Longtime ETHS Career and Technical Education Department Chair Shelley Gates receives a retirement gift from Neil Gambow at Wednesday’s meeting of the Mayor’s Employer Advisory Council. Hope Stovall, right, will replace Gates on July 1. Credit: Duncan Agnew

With inflation outpacing wage growth and the global economy rapidly evolving, preparing young Evanstonians for the workforce and giving them the tools they need to build a successful career are more important than ever, community leaders agreed Wednesday at a meeting of the Mayor’s Employer Advisory Council held at Evanston Township High School. 

“It’s about finding opportunity for those who have sometimes been locked out of opportunity in this community, and when folks are locked out of opportunity in this community, that has all kinds of vicious consequences – for opportunity, for equity, for safety – across the board,” Mayor Daniel Biss said in his opening comments. “It’s also about lifting up the economic recovery in a moment that we really are in need of it.”

More than 60 local business owners, public school administrators and nonprofit directors discussed the city’s recent investments to improve career and technical education for Evanston’s youth. In addition to Biss, the group included former Mayor Steve Hagerty, retiring ETHS Superintendent Eric Witherspoon and incoming Superintendent Marcus Campbell.

“My message is real simple this morning,” said Witherspoon, who retires July 1. “We’re here because we have an opportunity to touch the future. … Young people need support. Young people have always needed support, but right now, we really are in a very rapidly changing economy.”

Neil Gambow, Council chair and a longtime Chicago area business executive, said that the city – along with Evanston/Skokie District 65 and ETHS District 202 – want to expose young people to nontraditional career pathways that go beyond simply getting a bachelor’s degree.

In October 2021, U.S. Senator Tammy Duckworth, D-IL, visited ETHS and met with leaders in the Evanston business community to support new investments in workforce development and career training.

And in his interviews with students, parents and the school board before officially getting the job as the next superintendent, Campbell said post-high school planning is one of ETHS’s four main priorities, along with literacy, racial equity and social-emotional learning.

Biss also said collaborating across all sectors is what makes programs like the Mayor’s Council possible. He thanked city staff for their dedication at a time when “it is a hard time to be a city worker” because of the pandemic and staffing shortages. 

Attendees heard from some of the people developing job-shadowing and career experiences for students. At ETHS, students can take electives in robotics, engineering, manufacturing, welding and even a course called Geometry in Construction, where ninth graders learn geometry by building a house over the course of the academic year.

Since ETHS started that class, modeled after one developed at a Colorado school, students have constructed seven different houses on vacant lots donated by the city. The result is additional affordable housing for residents, according to Career and Technical Education Department Chair Shelley Gates, who is set to retire next week after 18 years in the position.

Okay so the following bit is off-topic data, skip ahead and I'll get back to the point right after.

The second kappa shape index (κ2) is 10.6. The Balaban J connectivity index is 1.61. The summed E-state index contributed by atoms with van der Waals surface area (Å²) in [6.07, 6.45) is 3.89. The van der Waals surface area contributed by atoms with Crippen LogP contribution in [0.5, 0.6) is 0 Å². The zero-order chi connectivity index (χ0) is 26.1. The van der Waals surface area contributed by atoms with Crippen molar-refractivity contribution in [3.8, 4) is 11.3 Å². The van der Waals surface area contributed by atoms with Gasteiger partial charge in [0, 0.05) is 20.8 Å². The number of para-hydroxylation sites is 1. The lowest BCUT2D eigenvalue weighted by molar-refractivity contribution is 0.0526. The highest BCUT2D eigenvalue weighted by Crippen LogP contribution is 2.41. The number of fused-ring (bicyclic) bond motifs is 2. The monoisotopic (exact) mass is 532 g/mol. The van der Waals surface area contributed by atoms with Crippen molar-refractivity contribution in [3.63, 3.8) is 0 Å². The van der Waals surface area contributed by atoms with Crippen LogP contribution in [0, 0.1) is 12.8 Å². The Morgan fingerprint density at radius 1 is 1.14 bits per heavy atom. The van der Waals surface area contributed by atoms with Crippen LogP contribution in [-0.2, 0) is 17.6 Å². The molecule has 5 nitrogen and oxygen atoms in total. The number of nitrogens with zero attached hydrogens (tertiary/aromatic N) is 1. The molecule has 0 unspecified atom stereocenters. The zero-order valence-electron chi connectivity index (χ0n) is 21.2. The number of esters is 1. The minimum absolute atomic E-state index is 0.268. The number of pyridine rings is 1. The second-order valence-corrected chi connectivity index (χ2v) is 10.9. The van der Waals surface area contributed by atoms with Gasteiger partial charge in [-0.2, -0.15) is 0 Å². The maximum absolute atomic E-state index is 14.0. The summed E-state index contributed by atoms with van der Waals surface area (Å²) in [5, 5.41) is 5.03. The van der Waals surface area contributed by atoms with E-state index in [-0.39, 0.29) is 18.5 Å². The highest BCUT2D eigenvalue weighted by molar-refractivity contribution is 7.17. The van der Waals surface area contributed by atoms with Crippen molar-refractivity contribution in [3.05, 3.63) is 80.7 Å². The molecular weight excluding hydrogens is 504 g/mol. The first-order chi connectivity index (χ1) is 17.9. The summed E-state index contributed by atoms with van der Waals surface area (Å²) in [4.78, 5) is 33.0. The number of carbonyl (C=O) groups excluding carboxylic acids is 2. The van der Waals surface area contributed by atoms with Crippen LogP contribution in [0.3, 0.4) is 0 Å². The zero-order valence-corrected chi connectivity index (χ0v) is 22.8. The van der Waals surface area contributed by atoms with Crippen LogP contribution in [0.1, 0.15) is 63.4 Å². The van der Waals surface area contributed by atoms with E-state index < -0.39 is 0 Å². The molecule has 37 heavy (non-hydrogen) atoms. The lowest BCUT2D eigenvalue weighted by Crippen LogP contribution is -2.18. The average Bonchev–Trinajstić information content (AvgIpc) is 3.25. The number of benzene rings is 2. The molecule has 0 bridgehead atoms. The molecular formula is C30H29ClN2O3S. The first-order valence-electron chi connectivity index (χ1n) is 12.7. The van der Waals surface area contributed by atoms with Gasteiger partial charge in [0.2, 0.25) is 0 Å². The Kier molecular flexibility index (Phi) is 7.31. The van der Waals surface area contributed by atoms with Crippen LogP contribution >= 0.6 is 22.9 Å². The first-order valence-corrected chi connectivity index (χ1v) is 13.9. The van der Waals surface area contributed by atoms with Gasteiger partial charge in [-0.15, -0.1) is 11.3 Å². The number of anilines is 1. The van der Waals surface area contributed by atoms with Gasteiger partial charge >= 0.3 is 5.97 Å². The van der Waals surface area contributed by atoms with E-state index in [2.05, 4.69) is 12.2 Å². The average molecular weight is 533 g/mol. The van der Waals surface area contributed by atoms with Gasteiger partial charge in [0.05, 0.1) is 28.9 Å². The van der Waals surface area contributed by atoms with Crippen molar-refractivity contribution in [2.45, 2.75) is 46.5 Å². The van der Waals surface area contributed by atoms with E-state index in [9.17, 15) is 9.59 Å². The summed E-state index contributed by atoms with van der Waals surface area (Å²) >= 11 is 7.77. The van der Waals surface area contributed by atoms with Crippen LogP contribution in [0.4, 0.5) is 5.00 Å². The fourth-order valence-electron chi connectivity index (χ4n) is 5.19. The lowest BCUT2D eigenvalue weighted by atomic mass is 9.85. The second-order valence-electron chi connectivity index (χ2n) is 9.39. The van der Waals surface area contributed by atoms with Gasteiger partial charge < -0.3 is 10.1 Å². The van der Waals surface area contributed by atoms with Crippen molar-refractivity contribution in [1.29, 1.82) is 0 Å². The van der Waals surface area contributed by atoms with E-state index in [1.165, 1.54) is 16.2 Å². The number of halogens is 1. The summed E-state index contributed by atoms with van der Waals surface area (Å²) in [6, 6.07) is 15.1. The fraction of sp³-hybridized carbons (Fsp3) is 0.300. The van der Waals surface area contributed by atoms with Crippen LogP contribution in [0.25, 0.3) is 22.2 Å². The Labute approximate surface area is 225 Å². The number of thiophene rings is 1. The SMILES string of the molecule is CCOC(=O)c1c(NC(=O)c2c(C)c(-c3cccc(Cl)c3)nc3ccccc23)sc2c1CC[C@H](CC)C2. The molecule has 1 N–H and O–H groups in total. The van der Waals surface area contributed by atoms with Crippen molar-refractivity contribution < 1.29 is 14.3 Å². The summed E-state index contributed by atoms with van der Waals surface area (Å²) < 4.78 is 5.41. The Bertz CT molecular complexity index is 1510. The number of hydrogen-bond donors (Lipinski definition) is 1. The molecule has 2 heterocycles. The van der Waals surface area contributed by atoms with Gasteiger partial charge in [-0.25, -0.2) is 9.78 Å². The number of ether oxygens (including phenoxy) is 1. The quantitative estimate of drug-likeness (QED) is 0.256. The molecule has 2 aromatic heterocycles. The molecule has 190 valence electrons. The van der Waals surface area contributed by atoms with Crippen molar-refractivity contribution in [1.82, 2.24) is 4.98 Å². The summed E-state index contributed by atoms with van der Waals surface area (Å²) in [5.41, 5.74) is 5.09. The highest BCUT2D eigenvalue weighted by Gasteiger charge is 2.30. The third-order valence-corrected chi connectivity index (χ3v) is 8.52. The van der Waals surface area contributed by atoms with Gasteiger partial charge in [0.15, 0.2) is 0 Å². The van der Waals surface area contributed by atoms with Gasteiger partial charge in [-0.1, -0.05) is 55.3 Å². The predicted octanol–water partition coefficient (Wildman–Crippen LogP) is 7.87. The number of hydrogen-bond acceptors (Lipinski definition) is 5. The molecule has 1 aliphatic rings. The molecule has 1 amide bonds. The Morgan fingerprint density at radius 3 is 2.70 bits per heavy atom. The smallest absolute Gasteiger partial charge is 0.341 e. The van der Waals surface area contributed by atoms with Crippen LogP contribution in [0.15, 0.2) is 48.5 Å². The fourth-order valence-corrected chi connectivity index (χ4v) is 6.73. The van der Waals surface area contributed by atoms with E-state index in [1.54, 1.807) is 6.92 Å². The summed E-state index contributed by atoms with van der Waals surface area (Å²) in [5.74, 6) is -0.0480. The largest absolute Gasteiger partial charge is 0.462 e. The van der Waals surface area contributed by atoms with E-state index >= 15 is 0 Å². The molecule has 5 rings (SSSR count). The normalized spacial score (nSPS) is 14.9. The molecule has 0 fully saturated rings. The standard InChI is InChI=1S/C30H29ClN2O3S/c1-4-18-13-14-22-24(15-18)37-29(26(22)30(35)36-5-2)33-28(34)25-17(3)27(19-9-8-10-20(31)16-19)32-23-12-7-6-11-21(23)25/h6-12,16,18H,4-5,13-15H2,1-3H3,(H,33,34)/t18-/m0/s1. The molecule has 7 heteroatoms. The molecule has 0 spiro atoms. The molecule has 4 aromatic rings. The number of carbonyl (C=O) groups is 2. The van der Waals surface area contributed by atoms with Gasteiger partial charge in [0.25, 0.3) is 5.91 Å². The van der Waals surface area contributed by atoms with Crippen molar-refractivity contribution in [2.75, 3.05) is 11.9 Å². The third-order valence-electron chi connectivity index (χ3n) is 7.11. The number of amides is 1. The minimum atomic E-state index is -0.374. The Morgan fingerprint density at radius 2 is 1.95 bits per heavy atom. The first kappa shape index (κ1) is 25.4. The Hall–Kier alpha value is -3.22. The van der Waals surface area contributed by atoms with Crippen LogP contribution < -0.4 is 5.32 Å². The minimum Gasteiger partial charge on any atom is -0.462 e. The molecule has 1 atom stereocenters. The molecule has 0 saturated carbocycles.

“What we’ve been able to do in terms of increasing students’ awareness of multiple pathways to success, that is amazing to me,” Gates said. “Just the way the world is now, this is so important. This is what’s kept me going all these years, knowing that even one experience in one of your workplaces has the potential to change a student’s life, and I know that sounds really dramatic, but I’ve actually seen it happen.”

Over the last two years, ETHS Career Partnership Manager Tana Francellno helped develop the iKit Job Shadow Week, for sophomores, juniors and seniors. The students spend spring break shadowing workers in different industries. This year, 26 students were at nine different employers for the week and received a stipend from money raised by the ETHS Foundation. 

Eight students were at NorthShore University HealthSystem, seven of whom are interning there this summer, according to NorthShore Manager of Diversity, Equity and Inclusion Susan Plattner.

Oakton Community College Vice President for Academic Affairs Ileo Lott and Director of Workforce and Strategic Partnerships Ruben Howard also spoke Wednesday about opportunities for ETHS students at Oakton.

Oakton is part of a statewide grant program called the Workforce Equity Initiative which connects young people to jobs, Lott said. People from specified zip codes in the area can apply for a full-tuition scholarship and a $1,000 stipend to train in a specific field at Oakton.

Oakton also recently founded the Emory Williams Academy for Black Men to connect men to internships, job opportunities and networking experiences, Howard said. 

Duncan Agnew

Duncan Agnew covers Evanston public schools, affordable housing, City Hall and more for the RoundTable. He also writes long-form investigations, features and the morning email newsletter three times a...

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